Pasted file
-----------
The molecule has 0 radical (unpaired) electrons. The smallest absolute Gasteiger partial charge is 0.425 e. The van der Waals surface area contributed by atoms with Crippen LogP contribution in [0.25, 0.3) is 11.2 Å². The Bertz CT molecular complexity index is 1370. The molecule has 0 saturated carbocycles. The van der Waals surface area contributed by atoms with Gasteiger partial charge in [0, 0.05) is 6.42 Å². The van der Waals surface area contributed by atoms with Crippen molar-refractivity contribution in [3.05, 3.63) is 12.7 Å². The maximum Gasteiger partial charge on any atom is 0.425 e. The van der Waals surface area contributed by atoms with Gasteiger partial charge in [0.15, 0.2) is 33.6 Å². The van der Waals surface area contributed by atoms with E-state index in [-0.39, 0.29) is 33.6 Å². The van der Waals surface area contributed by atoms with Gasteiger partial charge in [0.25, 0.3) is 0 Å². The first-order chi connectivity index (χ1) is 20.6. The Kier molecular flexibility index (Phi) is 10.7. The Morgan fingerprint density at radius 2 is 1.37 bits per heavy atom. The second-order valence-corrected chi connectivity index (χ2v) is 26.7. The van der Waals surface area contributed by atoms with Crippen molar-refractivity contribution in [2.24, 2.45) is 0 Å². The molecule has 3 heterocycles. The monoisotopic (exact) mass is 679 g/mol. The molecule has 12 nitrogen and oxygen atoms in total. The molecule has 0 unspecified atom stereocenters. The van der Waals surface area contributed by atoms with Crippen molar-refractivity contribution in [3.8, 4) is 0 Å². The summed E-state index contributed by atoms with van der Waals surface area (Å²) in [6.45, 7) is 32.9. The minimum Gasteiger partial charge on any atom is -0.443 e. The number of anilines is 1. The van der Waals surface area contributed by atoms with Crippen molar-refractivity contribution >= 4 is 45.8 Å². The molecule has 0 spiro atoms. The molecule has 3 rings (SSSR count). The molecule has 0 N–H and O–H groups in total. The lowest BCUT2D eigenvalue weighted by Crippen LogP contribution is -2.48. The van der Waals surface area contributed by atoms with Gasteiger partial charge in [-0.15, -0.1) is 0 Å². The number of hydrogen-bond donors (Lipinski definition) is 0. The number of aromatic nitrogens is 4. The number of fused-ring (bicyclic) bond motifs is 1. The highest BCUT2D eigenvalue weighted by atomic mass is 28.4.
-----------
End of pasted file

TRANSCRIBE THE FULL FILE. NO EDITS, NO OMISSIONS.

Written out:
The molecule has 0 radical (unpaired) electrons. The smallest absolute Gasteiger partial charge is 0.425 e. The van der Waals surface area contributed by atoms with Crippen LogP contribution in [0.25, 0.3) is 11.2 Å². The Bertz CT molecular complexity index is 1370. The molecule has 0 saturated carbocycles. The van der Waals surface area contributed by atoms with Gasteiger partial charge in [0, 0.05) is 6.42 Å². The van der Waals surface area contributed by atoms with Crippen molar-refractivity contribution in [3.05, 3.63) is 12.7 Å². The maximum Gasteiger partial charge on any atom is 0.425 e. The van der Waals surface area contributed by atoms with Gasteiger partial charge in [0.15, 0.2) is 33.6 Å². The van der Waals surface area contributed by atoms with E-state index in [-0.39, 0.29) is 33.6 Å². The van der Waals surface area contributed by atoms with Gasteiger partial charge in [0.25, 0.3) is 0 Å². The first-order chi connectivity index (χ1) is 20.6. The Kier molecular flexibility index (Phi) is 10.7. The Morgan fingerprint density at radius 2 is 1.37 bits per heavy atom. The second-order valence-corrected chi connectivity index (χ2v) is 26.7. The van der Waals surface area contributed by atoms with Crippen molar-refractivity contribution in [2.24, 2.45) is 0 Å². The molecule has 3 heterocycles. The monoisotopic (exact) mass is 679 g/mol. The molecule has 12 nitrogen and oxygen atoms in total. The molecule has 0 unspecified atom stereocenters. The van der Waals surface area contributed by atoms with Crippen molar-refractivity contribution in [3.8, 4) is 0 Å². The summed E-state index contributed by atoms with van der Waals surface area (Å²) in [6.45, 7) is 32.9. The minimum Gasteiger partial charge on any atom is -0.443 e. The number of anilines is 1. The van der Waals surface area contributed by atoms with Crippen molar-refractivity contribution >= 4 is 45.8 Å². The molecule has 0 spiro atoms. The molecule has 3 rings (SSSR count). The molecule has 0 N–H and O–H groups in total. The lowest BCUT2D eigenvalue weighted by Crippen LogP contribution is -2.48. The van der Waals surface area contributed by atoms with Gasteiger partial charge in [-0.15, -0.1) is 0 Å². The number of hydrogen-bond donors (Lipinski definition) is 0. The number of aromatic nitrogens is 4. The number of fused-ring (bicyclic) bond motifs is 1. The highest BCUT2D eigenvalue weighted by atomic mass is 28.4.